A working woman is a disgrace for a man. It means he was not able to feed her. But the war, as they say in Chechnya, turned everything upside down. Men, who were humiliated at the checkpoints in the presence of women and children, could no longer find work. After the war, women began to view work differently.
In Rostov, Nurbika’s daughter started distributing cosmetics. Nurbika decided to help her, and on New Year’s Eve in 1999, she started selling cosmetics in Grozny. It was incredible – war was raging but the women bought everything. In one week Nurbika earned 20,000 rubles, and as soon as the war ended she opened a salon and a billiards club. All her children went to university. She built a new house to replace the destroyed one. Men respect her.
One, two, three, four…
Biberd has a high-ranking job at the Interior Ministry. I’m at his home in Urus-Martan. At the table are his mother, wife and two daughters, who have already finished school. His mother seems to be a very old woman – heavy work and many children make Chechen women age faster.
A Chechen woman has it best when she is old. This is when her daughter-in-law does all the work. Biberd’s wife Luisa sits quietly – she still has a long way to go before she gets old.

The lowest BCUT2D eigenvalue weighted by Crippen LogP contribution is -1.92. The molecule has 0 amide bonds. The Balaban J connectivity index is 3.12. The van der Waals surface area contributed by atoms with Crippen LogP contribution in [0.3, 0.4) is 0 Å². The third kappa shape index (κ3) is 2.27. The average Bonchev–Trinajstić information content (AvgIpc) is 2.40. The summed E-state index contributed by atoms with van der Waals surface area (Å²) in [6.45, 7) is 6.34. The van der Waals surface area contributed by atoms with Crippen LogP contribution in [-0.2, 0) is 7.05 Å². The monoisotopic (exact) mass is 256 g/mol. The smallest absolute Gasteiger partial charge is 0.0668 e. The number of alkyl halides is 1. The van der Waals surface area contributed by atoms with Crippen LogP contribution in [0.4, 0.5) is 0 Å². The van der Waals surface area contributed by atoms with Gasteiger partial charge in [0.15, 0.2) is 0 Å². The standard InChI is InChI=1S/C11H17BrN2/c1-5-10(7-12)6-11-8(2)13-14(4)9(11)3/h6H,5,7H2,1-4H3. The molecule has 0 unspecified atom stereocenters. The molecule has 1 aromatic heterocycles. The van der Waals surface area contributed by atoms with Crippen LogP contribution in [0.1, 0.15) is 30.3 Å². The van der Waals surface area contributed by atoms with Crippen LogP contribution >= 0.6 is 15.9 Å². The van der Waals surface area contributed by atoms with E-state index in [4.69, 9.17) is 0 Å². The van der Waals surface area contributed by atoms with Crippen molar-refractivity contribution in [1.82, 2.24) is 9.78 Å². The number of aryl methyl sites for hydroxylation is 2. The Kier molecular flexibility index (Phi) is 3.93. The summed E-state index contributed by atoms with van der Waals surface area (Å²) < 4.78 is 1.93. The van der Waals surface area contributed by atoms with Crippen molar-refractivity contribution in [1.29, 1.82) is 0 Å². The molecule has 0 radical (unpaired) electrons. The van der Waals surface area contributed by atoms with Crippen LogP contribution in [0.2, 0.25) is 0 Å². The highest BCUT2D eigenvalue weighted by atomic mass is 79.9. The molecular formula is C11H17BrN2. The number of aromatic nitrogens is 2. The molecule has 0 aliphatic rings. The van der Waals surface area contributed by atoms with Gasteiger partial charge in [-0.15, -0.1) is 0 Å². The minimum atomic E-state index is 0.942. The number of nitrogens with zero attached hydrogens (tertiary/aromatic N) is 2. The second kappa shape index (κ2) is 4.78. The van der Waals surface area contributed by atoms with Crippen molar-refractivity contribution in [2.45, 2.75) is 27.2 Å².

In 1999 Biberd, wearing a white shirt and a white sheepskin coat, left home, saying, “I’ll be back tomorrow.” He did not return, neither the next day,
nor the day after. And for many months his old mother waited for him in front of the house on a bench. Sometimes she would go to town and ask everyone if they had seen her son. “Yes, we did,” she heard many times. “He was lying bleeding on the snow.”
“He said he’d return,” says Luisa, a woman who is faithful to Chechen traditions: it is forbidden to call your husband by his name.
“One, two, three, four to the right, one, two, three, four to the left, one, two, three…” one day Biberd was running away from an Arab sniper. He was running on the snow towards a Grozny school that was an outpost for Russian soldiers. He was running with a Russian flag in his hands.
“In the army they taught us that even the best sniper aims for six seconds,” says Biberd. “You count to four then turn right, again to four and turn left…”
Biberd reached the school and the sniper missed. He managed to get to the roof and crawled till he hoisted the Russian flag. The flag was shot down, but Biberd again raised it over his head.
“It would be incorrect to say I was afraid,” he continues. “When you take on such a mission, they say that you think of your life, your family… No, it’s not true. You have only one goal – reach the place and put up the flag. It is Chechen pride.”
When Biberd finally did return, there were no embraces, no “extra talk.” Luisa only looked at him, suppressed a sigh in her chest and went to set the table. In this Chechen family, as in the others, emotions are under lock and key.
Edilbek Magomadov is an ethnographer from the Culture Ministry and a connoisseur of Chechen traditions. During the war he would be stopped at the checkpoints and asked to remove his pants – to show his knees. Knees that are intact are proof that the man did not crawl on the ground with a rifle in his hands. For a Chechen man being stopped alone is insulting.